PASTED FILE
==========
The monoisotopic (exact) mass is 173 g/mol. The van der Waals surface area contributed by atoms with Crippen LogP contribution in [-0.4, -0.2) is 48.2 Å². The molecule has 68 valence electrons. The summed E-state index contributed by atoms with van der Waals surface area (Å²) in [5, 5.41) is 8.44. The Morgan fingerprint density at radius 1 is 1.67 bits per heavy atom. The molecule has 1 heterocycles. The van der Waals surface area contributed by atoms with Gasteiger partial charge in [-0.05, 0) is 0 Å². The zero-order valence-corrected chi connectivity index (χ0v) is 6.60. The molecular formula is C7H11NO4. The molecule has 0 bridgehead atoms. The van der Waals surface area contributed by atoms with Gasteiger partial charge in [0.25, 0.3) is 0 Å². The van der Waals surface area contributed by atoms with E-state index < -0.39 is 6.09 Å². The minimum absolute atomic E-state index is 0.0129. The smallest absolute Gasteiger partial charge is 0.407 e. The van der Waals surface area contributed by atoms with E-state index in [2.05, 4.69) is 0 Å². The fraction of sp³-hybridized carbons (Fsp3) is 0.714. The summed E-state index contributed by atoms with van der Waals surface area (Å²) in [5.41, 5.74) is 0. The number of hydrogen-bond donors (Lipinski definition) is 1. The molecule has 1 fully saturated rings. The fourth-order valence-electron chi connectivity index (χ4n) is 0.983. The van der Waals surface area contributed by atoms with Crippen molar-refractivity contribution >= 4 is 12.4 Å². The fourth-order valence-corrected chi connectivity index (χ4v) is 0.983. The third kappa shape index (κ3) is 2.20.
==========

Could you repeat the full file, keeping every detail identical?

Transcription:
The monoisotopic (exact) mass is 173 g/mol. The van der Waals surface area contributed by atoms with Crippen LogP contribution in [-0.4, -0.2) is 48.2 Å². The molecule has 68 valence electrons. The summed E-state index contributed by atoms with van der Waals surface area (Å²) in [5, 5.41) is 8.44. The Morgan fingerprint density at radius 1 is 1.67 bits per heavy atom. The molecule has 1 heterocycles. The van der Waals surface area contributed by atoms with Gasteiger partial charge in [-0.05, 0) is 0 Å². The zero-order valence-corrected chi connectivity index (χ0v) is 6.60. The molecular formula is C7H11NO4. The molecule has 0 bridgehead atoms. The van der Waals surface area contributed by atoms with Gasteiger partial charge in [0.25, 0.3) is 0 Å². The van der Waals surface area contributed by atoms with E-state index < -0.39 is 6.09 Å². The minimum absolute atomic E-state index is 0.0129. The smallest absolute Gasteiger partial charge is 0.407 e. The van der Waals surface area contributed by atoms with E-state index in [2.05, 4.69) is 0 Å². The fraction of sp³-hybridized carbons (Fsp3) is 0.714. The summed E-state index contributed by atoms with van der Waals surface area (Å²) in [5.41, 5.74) is 0. The number of hydrogen-bond donors (Lipinski definition) is 1. The molecule has 1 fully saturated rings. The fourth-order valence-electron chi connectivity index (χ4n) is 0.983. The van der Waals surface area contributed by atoms with Crippen molar-refractivity contribution >= 4 is 12.4 Å². The fourth-order valence-corrected chi connectivity index (χ4v) is 0.983. The third kappa shape index (κ3) is 2.20.